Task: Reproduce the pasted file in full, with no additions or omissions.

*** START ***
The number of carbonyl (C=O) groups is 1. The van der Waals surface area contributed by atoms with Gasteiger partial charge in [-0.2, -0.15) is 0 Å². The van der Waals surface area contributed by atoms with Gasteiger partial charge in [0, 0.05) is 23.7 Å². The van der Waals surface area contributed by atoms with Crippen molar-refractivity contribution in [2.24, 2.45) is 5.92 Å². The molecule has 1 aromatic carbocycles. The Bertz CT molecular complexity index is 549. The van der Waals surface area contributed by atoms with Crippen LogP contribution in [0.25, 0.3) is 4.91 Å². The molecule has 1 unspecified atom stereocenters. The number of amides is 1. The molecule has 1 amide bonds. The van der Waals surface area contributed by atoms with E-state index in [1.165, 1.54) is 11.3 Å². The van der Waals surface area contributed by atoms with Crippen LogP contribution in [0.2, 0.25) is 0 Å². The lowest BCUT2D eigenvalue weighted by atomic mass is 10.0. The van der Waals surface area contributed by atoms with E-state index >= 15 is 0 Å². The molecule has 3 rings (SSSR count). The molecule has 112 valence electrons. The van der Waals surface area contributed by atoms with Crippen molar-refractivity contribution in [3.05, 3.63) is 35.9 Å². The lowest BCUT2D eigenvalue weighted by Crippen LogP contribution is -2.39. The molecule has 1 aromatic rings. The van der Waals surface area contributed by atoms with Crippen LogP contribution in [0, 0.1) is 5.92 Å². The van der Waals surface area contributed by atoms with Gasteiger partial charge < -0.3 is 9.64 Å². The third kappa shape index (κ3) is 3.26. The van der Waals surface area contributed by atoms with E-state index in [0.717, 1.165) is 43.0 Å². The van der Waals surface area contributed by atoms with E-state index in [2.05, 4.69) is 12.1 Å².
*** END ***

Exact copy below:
The number of carbonyl (C=O) groups is 1. The van der Waals surface area contributed by atoms with Gasteiger partial charge in [-0.2, -0.15) is 0 Å². The van der Waals surface area contributed by atoms with Gasteiger partial charge in [0, 0.05) is 23.7 Å². The van der Waals surface area contributed by atoms with Crippen molar-refractivity contribution in [2.24, 2.45) is 5.92 Å². The molecule has 1 aromatic carbocycles. The Bertz CT molecular complexity index is 549. The van der Waals surface area contributed by atoms with Crippen LogP contribution in [0.25, 0.3) is 4.91 Å². The molecule has 1 unspecified atom stereocenters. The number of amides is 1. The molecule has 1 amide bonds. The van der Waals surface area contributed by atoms with E-state index in [1.165, 1.54) is 11.3 Å². The van der Waals surface area contributed by atoms with Crippen LogP contribution in [0.2, 0.25) is 0 Å². The lowest BCUT2D eigenvalue weighted by atomic mass is 10.0. The van der Waals surface area contributed by atoms with E-state index >= 15 is 0 Å². The molecule has 3 rings (SSSR count). The molecule has 112 valence electrons. The van der Waals surface area contributed by atoms with Crippen molar-refractivity contribution in [3.05, 3.63) is 35.9 Å². The lowest BCUT2D eigenvalue weighted by Crippen LogP contribution is -2.39. The molecule has 1 aromatic rings. The van der Waals surface area contributed by atoms with Crippen LogP contribution in [0, 0.1) is 5.92 Å². The van der Waals surface area contributed by atoms with Gasteiger partial charge < -0.3 is 9.64 Å². The third kappa shape index (κ3) is 3.26. The van der Waals surface area contributed by atoms with E-state index in [0.717, 1.165) is 43.0 Å². The van der Waals surface area contributed by atoms with E-state index in [2.05, 4.69) is 12.1 Å².